Cross-language lexical processes and inhibitory control
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Many recent studies demonstrate that both languages are active when bilinguals and second language (L2) learners are reading, listening, or speaking one language only. The parallel activity of the two languages has been hypothesized to create competition that must be resolved. Models of bilingual lexical access have proposed an inhibitory control mechanism to effectively limit attention to the intended language (e.g., Green, 1998). Critically, other recent research suggests that a lifetime of experience as a bilingual negotiating the competition across the two languages confers a set of benefits to cognitive control processes more generally (e.g., Bialystok, Craik, Klein, & Viswanathan, 2004). However, few studies have examined the consequences of individual differences in inhibitory control for performance on language processing tasks. The goal of the present work was to determine whether there is a relation between enhanced executive function and performance for L2 learners and bilinguals on lexical comprehension and production tasks. Data were analyzed from two studies involving a range of language processing tasks, a working memory measure, and also the Simon task, a nonlinguistic measure of inhibitory control. The results demonstrate that greater working memory resources and enhanced inhibitory control are related to a reduction in cross-language activation in a sentence context word naming task and a picture naming task, respectively. Other factors that may be related to inhibitory control are identified. The implications of these results for models of bilingual lexical comprehension and production are discussed.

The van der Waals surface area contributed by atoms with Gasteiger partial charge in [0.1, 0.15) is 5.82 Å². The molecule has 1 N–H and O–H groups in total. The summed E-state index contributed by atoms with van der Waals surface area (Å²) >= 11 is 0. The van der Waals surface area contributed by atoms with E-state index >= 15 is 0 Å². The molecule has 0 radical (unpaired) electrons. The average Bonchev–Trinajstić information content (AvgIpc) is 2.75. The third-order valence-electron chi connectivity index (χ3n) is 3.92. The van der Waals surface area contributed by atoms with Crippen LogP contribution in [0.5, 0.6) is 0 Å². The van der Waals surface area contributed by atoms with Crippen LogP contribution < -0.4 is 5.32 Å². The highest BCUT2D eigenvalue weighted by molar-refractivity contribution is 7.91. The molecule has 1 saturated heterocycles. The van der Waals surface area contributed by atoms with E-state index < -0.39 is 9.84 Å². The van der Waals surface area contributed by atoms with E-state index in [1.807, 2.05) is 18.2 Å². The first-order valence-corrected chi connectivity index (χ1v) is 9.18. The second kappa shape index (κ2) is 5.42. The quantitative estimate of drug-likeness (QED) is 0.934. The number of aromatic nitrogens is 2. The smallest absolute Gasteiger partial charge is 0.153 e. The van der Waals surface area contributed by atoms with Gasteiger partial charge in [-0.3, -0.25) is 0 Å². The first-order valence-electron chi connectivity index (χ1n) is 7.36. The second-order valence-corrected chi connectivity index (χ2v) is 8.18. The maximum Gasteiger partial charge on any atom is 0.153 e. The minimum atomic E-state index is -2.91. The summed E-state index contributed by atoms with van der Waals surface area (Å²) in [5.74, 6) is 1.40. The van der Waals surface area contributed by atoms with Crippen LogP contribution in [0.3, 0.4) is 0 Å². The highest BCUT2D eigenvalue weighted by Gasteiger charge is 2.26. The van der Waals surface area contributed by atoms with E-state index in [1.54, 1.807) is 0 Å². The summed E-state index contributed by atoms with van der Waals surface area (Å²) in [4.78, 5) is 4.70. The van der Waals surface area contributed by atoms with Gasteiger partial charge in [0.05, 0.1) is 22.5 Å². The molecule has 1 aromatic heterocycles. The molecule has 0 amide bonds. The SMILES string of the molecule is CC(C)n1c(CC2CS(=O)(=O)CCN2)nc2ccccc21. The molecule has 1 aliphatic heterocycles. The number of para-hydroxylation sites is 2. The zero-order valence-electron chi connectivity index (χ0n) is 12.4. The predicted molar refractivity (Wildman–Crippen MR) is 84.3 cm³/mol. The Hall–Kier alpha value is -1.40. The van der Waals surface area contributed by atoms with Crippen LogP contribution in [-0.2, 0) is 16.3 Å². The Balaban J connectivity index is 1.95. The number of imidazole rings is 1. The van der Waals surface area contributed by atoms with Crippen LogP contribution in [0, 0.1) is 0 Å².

Affiliations: 1: Department of Psychology, Pennsylvania State University; 2: ESRC Centre for Research on Bilingualism in Theory and Practice, Bangor University